The signaling of DNA damage through the checkpoint pathway is generally viewed as a cascade of protein phosphorylation events. However, recent studies by us and others have revealed that many types of modifications of proteins and chromatin—such as ubiquitylation, SUMOylation, methylation and acetylation—also contribute to DNA damage signaling. Furthermore, noncoding RNAs have also been implicated in this process. We are currently investigating how this network of regulatory events is integrated to the DNA
damage response.

Checkpoint inhibitors and targeted cancer therapy

While the checkpoint is often compromised in cancers, certain checkpoint proteins are uniquely required for the survival of cancer cells because of the oncogenic events within them. We recently found that cancer cells reliant on the alternative telomere-lengthening (ALT) pathway are hypersensitive to ATR inhibitors. ALT is active in 10-15% of human cancers, and prevalent in sarcomas, glioma and pancreatic cancer. Our findings may provide a new strategy for the treatment of these cancers.

Research Positions

Postdoctoral Position (1)

A postdoctoral position is available to study DNA damage checkpoint signaling and regulation of DNA repair and replication. Our research is aim at understanding how cells sense DNA damage and orchestrate various damage responses to maintain genomic stability (PNAS 25:13827-32; Science 300:1542-49; G&D 16: 198-208.). We are currently using biochemical, cell biological, and genetic approaches to investigate how the ATR-mediated checkpoint is activated by DNA damage and how it coordinates DNA synthesis and repair at stalled replication forks. Both human cells and budding yeast, two highly complementary model systems, are being used as in our studies. Interested applicants should have a PhD and/or MD degree, and a strong background in either biochemistry, cell biology, or yeast genetics.


Please send a CV with past research experience and contact information of three references to:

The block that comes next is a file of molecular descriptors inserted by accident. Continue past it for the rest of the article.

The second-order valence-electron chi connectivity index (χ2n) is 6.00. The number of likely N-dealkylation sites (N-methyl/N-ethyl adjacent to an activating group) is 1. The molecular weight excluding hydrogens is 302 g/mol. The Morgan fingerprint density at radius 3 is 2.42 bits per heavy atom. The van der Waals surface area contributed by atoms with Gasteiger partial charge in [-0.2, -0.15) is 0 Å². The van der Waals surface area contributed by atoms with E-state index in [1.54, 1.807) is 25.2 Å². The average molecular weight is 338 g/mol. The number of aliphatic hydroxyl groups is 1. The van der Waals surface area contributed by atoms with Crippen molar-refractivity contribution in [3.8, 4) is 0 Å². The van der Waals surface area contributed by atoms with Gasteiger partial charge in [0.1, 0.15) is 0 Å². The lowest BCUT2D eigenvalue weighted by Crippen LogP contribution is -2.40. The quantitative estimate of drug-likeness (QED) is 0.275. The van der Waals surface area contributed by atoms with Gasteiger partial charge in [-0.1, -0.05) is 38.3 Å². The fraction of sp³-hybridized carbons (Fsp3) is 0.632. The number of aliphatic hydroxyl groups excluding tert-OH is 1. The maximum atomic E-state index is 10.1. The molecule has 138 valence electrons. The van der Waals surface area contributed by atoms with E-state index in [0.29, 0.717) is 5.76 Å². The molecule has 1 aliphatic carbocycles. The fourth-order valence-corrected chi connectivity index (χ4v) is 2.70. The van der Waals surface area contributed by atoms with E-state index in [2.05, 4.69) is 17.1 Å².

Lee Zou, PhD
E-mail: leezou@rics.bwh.harvard.edu


View a list of publications by researchers at the Zou Laboratory

Selected Publications

Buisson R, Boisvert JL, Benes CH, and Zou L. Distinct but Concerted Roles of ATR, DNA-PK and Chk1 in Countering Replication Stress during S Phase. Mol. Cell (in press).

Flynn RL, Cox KE, Jeitany M, Wakimoto H, Bryll AR, Ganem NJ, Bersani F, Pineda JR, Suvà ML, Benes CH, Haber DA, Boussin FD, Zou L. Alternative lengthening of telomeres renders cancer cells hypersensitive to ATR inhibitors. Science. 2015 Jan 16;347(6219):273-7.

Ouyang J., Garner E., Marechal A., Hallet A., Rickman K. A., Gill G., Smogorzewska A., and Zou L. (2015) Non-covalent Interactions with SUMO and Ubiquitin Orchestrate Distinct Functions of the SLX4 Complex in Genome Maintenance. Mol. Cell 57:108-122.

Wu CS, Ouyang J, Mori E, Nguyen HD, Maréchal A, Hallet A, Chen DJ, Zou L. SUMOylation of ATRIP potentiates DNA damage signaling by boosting multiple protein interactions in the ATR pathway. Genes Dev. 2014 Jul 1;28(13):1472-84.

Maréchal A, Zou L. RPA-coated single-stranded DNA as a platform for post-translational modifications in the DNA damage response. Cell Res. 2015 Jan;25(1):9-23.

Flynn RL, Centore RC, O’Sullivan RJ, Rai R, Tse A, Songyang Z, Chang S, Karlseder J, Zou L. TERRA and hnRNPA1 orchestrate an RPA-to-POT1 switch on telomeric single-stranded DNA. Nature. 2011 Mar 24;471(7339):532-6.


Contact Us

Zou Laboratory

7th FloorBldg 149, 13th Street Charlestown, MA 02129